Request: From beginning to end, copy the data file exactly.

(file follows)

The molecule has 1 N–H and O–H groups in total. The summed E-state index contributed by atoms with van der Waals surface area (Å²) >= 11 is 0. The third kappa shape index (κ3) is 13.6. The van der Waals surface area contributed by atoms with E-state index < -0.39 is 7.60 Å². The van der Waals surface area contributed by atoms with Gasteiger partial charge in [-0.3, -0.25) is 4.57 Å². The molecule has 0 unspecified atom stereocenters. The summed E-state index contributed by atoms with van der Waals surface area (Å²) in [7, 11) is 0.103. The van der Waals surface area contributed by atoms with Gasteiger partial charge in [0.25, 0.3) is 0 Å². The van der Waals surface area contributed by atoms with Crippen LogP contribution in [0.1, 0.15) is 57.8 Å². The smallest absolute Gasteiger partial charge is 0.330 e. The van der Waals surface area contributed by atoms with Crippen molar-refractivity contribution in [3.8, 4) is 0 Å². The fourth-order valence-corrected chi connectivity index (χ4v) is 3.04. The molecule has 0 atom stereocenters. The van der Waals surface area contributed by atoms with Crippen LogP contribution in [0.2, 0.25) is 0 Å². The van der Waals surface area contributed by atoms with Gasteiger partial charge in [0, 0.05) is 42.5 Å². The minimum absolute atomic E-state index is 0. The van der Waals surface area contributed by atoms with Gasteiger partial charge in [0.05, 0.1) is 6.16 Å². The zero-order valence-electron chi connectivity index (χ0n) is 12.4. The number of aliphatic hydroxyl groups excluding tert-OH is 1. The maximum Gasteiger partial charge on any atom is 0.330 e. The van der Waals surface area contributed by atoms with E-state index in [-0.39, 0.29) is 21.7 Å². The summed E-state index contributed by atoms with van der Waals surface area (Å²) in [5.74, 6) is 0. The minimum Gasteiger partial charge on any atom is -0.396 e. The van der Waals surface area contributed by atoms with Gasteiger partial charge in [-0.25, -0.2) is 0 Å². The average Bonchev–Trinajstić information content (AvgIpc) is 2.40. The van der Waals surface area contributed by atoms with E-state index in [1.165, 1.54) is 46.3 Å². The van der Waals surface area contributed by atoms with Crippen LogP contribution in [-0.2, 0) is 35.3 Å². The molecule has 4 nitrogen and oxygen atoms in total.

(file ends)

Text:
The molecule has 1 N–H and O–H groups in total. The summed E-state index contributed by atoms with van der Waals surface area (Å²) >= 11 is 0. The third kappa shape index (κ3) is 13.6. The van der Waals surface area contributed by atoms with E-state index < -0.39 is 7.60 Å². The van der Waals surface area contributed by atoms with Gasteiger partial charge in [-0.3, -0.25) is 4.57 Å². The molecule has 0 unspecified atom stereocenters. The summed E-state index contributed by atoms with van der Waals surface area (Å²) in [7, 11) is 0.103. The van der Waals surface area contributed by atoms with Gasteiger partial charge in [0.25, 0.3) is 0 Å². The van der Waals surface area contributed by atoms with Crippen LogP contribution in [0.1, 0.15) is 57.8 Å². The smallest absolute Gasteiger partial charge is 0.330 e. The van der Waals surface area contributed by atoms with Crippen molar-refractivity contribution in [3.8, 4) is 0 Å². The fourth-order valence-corrected chi connectivity index (χ4v) is 3.04. The molecule has 0 atom stereocenters. The van der Waals surface area contributed by atoms with Crippen LogP contribution in [0.2, 0.25) is 0 Å². The van der Waals surface area contributed by atoms with Gasteiger partial charge in [0, 0.05) is 42.5 Å². The minimum absolute atomic E-state index is 0. The van der Waals surface area contributed by atoms with Gasteiger partial charge in [0.05, 0.1) is 6.16 Å². The zero-order valence-electron chi connectivity index (χ0n) is 12.4. The number of aliphatic hydroxyl groups excluding tert-OH is 1. The maximum Gasteiger partial charge on any atom is 0.330 e. The van der Waals surface area contributed by atoms with E-state index in [-0.39, 0.29) is 21.7 Å². The summed E-state index contributed by atoms with van der Waals surface area (Å²) in [5.74, 6) is 0. The minimum Gasteiger partial charge on any atom is -0.396 e. The van der Waals surface area contributed by atoms with Gasteiger partial charge in [-0.25, -0.2) is 0 Å². The average Bonchev–Trinajstić information content (AvgIpc) is 2.40. The van der Waals surface area contributed by atoms with E-state index in [1.165, 1.54) is 46.3 Å². The van der Waals surface area contributed by atoms with Crippen LogP contribution in [-0.2, 0) is 35.3 Å². The molecule has 4 nitrogen and oxygen atoms in total.